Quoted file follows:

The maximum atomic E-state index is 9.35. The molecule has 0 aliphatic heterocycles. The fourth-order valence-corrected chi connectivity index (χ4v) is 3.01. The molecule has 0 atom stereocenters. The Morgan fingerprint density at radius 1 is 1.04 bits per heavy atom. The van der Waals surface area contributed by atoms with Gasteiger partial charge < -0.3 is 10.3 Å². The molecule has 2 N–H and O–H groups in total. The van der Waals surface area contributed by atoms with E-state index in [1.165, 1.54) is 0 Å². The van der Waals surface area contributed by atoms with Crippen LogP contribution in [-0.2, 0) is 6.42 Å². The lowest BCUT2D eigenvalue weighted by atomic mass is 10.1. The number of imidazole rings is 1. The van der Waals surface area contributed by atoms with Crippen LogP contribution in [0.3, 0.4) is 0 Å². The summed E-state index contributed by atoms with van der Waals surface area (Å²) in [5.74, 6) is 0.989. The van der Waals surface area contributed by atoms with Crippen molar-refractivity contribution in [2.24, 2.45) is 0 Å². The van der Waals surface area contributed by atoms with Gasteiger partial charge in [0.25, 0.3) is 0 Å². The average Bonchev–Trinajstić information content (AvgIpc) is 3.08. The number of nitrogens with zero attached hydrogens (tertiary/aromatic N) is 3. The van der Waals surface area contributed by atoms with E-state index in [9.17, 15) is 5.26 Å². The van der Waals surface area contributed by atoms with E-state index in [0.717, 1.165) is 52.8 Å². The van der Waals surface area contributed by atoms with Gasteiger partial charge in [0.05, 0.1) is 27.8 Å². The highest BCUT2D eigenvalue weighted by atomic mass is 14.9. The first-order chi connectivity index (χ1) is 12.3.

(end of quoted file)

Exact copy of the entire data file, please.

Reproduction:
The maximum atomic E-state index is 9.35. The molecule has 0 aliphatic heterocycles. The fourth-order valence-corrected chi connectivity index (χ4v) is 3.01. The molecule has 0 atom stereocenters. The Morgan fingerprint density at radius 1 is 1.04 bits per heavy atom. The van der Waals surface area contributed by atoms with Gasteiger partial charge < -0.3 is 10.3 Å². The molecule has 2 N–H and O–H groups in total. The van der Waals surface area contributed by atoms with E-state index in [1.165, 1.54) is 0 Å². The van der Waals surface area contributed by atoms with Crippen LogP contribution in [-0.2, 0) is 6.42 Å². The lowest BCUT2D eigenvalue weighted by atomic mass is 10.1. The number of imidazole rings is 1. The van der Waals surface area contributed by atoms with Crippen LogP contribution in [0.3, 0.4) is 0 Å². The summed E-state index contributed by atoms with van der Waals surface area (Å²) in [5.74, 6) is 0.989. The van der Waals surface area contributed by atoms with Crippen molar-refractivity contribution in [2.24, 2.45) is 0 Å². The van der Waals surface area contributed by atoms with Gasteiger partial charge in [0.25, 0.3) is 0 Å². The average Bonchev–Trinajstić information content (AvgIpc) is 3.08. The number of nitrogens with zero attached hydrogens (tertiary/aromatic N) is 3. The van der Waals surface area contributed by atoms with E-state index in [9.17, 15) is 5.26 Å². The van der Waals surface area contributed by atoms with E-state index in [0.717, 1.165) is 52.8 Å². The van der Waals surface area contributed by atoms with Gasteiger partial charge in [0.05, 0.1) is 27.8 Å². The highest BCUT2D eigenvalue weighted by atomic mass is 14.9. The first-order chi connectivity index (χ1) is 12.3.